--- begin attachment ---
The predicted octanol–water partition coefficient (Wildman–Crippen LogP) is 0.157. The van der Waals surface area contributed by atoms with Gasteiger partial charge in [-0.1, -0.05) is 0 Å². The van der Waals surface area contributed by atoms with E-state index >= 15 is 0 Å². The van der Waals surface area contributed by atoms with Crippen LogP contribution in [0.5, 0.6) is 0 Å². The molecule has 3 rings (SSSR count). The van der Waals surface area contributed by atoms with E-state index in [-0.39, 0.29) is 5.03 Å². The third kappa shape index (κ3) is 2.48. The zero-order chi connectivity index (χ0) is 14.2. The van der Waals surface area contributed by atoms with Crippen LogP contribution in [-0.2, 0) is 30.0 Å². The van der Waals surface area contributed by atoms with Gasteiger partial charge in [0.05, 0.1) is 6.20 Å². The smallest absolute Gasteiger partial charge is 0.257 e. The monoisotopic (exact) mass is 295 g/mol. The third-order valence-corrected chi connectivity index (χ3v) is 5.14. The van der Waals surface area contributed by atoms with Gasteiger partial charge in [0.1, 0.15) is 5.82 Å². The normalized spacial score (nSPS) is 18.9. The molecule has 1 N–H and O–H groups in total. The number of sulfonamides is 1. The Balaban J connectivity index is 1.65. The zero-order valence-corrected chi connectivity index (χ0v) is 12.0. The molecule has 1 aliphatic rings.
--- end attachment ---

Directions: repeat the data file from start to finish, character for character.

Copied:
The predicted octanol–water partition coefficient (Wildman–Crippen LogP) is 0.157. The van der Waals surface area contributed by atoms with Gasteiger partial charge in [-0.1, -0.05) is 0 Å². The van der Waals surface area contributed by atoms with E-state index >= 15 is 0 Å². The van der Waals surface area contributed by atoms with Crippen LogP contribution in [0.5, 0.6) is 0 Å². The molecule has 3 rings (SSSR count). The van der Waals surface area contributed by atoms with E-state index in [-0.39, 0.29) is 5.03 Å². The third kappa shape index (κ3) is 2.48. The zero-order chi connectivity index (χ0) is 14.2. The van der Waals surface area contributed by atoms with Crippen LogP contribution in [-0.2, 0) is 30.0 Å². The van der Waals surface area contributed by atoms with Gasteiger partial charge in [0.05, 0.1) is 6.20 Å². The smallest absolute Gasteiger partial charge is 0.257 e. The monoisotopic (exact) mass is 295 g/mol. The third-order valence-corrected chi connectivity index (χ3v) is 5.14. The van der Waals surface area contributed by atoms with Gasteiger partial charge in [0.1, 0.15) is 5.82 Å². The normalized spacial score (nSPS) is 18.9. The molecule has 1 N–H and O–H groups in total. The number of sulfonamides is 1. The Balaban J connectivity index is 1.65. The zero-order valence-corrected chi connectivity index (χ0v) is 12.0. The molecule has 1 aliphatic rings.